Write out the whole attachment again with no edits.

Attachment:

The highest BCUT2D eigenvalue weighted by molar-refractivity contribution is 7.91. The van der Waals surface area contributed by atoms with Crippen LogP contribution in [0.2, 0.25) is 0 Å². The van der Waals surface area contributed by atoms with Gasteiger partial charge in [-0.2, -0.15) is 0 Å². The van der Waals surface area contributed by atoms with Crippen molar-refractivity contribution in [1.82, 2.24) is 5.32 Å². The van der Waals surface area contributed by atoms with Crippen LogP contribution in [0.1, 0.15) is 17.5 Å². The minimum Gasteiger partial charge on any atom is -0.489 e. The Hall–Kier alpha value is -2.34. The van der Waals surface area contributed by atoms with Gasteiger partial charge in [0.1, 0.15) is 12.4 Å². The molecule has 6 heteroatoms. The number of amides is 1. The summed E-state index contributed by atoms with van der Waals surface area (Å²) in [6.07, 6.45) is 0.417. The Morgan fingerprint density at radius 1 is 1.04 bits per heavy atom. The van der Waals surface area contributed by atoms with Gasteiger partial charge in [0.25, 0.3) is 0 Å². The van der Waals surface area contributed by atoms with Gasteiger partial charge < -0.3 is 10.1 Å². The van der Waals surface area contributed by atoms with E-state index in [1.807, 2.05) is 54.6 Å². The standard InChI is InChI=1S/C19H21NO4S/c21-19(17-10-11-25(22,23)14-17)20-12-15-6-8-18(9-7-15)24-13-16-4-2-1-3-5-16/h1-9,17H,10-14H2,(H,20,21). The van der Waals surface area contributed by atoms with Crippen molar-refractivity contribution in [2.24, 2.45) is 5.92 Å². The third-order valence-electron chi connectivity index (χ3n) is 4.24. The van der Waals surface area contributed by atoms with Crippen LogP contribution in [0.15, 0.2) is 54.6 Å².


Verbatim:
The highest BCUT2D eigenvalue weighted by molar-refractivity contribution is 7.91. The van der Waals surface area contributed by atoms with Crippen LogP contribution in [0.2, 0.25) is 0 Å². The van der Waals surface area contributed by atoms with Gasteiger partial charge in [-0.2, -0.15) is 0 Å². The van der Waals surface area contributed by atoms with Crippen molar-refractivity contribution in [1.82, 2.24) is 5.32 Å². The van der Waals surface area contributed by atoms with Crippen LogP contribution in [0.1, 0.15) is 17.5 Å². The minimum Gasteiger partial charge on any atom is -0.489 e. The Hall–Kier alpha value is -2.34. The van der Waals surface area contributed by atoms with Gasteiger partial charge in [0.1, 0.15) is 12.4 Å². The molecule has 6 heteroatoms. The number of amides is 1. The summed E-state index contributed by atoms with van der Waals surface area (Å²) in [6.07, 6.45) is 0.417. The Morgan fingerprint density at radius 1 is 1.04 bits per heavy atom. The van der Waals surface area contributed by atoms with Gasteiger partial charge in [0.25, 0.3) is 0 Å². The van der Waals surface area contributed by atoms with Gasteiger partial charge < -0.3 is 10.1 Å². The van der Waals surface area contributed by atoms with E-state index in [1.807, 2.05) is 54.6 Å². The standard InChI is InChI=1S/C19H21NO4S/c21-19(17-10-11-25(22,23)14-17)20-12-15-6-8-18(9-7-15)24-13-16-4-2-1-3-5-16/h1-9,17H,10-14H2,(H,20,21). The van der Waals surface area contributed by atoms with Crippen molar-refractivity contribution in [2.24, 2.45) is 5.92 Å². The third-order valence-electron chi connectivity index (χ3n) is 4.24. The van der Waals surface area contributed by atoms with Crippen LogP contribution in [0.15, 0.2) is 54.6 Å².